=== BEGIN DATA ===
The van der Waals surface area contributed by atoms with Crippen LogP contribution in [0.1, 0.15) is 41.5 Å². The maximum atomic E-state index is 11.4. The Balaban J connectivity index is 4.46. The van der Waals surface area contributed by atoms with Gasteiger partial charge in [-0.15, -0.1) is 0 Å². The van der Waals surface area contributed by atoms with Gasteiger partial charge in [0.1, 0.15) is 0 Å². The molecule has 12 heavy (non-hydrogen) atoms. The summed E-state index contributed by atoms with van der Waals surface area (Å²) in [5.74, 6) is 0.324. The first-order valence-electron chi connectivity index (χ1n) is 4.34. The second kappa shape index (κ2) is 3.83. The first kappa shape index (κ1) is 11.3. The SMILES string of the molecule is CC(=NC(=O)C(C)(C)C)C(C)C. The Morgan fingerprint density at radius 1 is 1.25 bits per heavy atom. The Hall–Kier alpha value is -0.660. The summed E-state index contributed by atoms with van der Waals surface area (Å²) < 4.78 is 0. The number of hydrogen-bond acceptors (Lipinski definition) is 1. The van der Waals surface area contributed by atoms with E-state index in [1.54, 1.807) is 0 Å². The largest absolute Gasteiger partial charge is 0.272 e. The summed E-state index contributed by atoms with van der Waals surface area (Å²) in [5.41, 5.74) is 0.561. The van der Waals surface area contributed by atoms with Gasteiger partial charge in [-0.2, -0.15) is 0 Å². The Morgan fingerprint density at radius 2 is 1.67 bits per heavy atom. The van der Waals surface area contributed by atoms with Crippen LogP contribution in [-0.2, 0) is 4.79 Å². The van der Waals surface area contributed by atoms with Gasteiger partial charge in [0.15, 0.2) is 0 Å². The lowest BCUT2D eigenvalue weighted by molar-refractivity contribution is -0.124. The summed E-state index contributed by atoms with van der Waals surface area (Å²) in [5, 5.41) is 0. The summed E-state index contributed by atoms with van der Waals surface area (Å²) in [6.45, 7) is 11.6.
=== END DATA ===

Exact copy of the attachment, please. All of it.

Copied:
The van der Waals surface area contributed by atoms with Crippen LogP contribution in [0.1, 0.15) is 41.5 Å². The maximum atomic E-state index is 11.4. The Balaban J connectivity index is 4.46. The van der Waals surface area contributed by atoms with Gasteiger partial charge in [-0.15, -0.1) is 0 Å². The van der Waals surface area contributed by atoms with Gasteiger partial charge in [0.1, 0.15) is 0 Å². The molecule has 12 heavy (non-hydrogen) atoms. The summed E-state index contributed by atoms with van der Waals surface area (Å²) in [5.74, 6) is 0.324. The first-order valence-electron chi connectivity index (χ1n) is 4.34. The second kappa shape index (κ2) is 3.83. The first kappa shape index (κ1) is 11.3. The SMILES string of the molecule is CC(=NC(=O)C(C)(C)C)C(C)C. The Morgan fingerprint density at radius 1 is 1.25 bits per heavy atom. The Hall–Kier alpha value is -0.660. The summed E-state index contributed by atoms with van der Waals surface area (Å²) < 4.78 is 0. The number of hydrogen-bond acceptors (Lipinski definition) is 1. The van der Waals surface area contributed by atoms with E-state index in [1.54, 1.807) is 0 Å². The largest absolute Gasteiger partial charge is 0.272 e. The summed E-state index contributed by atoms with van der Waals surface area (Å²) in [5.41, 5.74) is 0.561. The van der Waals surface area contributed by atoms with Gasteiger partial charge in [-0.2, -0.15) is 0 Å². The Morgan fingerprint density at radius 2 is 1.67 bits per heavy atom. The van der Waals surface area contributed by atoms with Crippen LogP contribution in [-0.2, 0) is 4.79 Å². The van der Waals surface area contributed by atoms with Gasteiger partial charge in [0.15, 0.2) is 0 Å². The lowest BCUT2D eigenvalue weighted by molar-refractivity contribution is -0.124. The summed E-state index contributed by atoms with van der Waals surface area (Å²) in [5, 5.41) is 0. The summed E-state index contributed by atoms with van der Waals surface area (Å²) in [6.45, 7) is 11.6.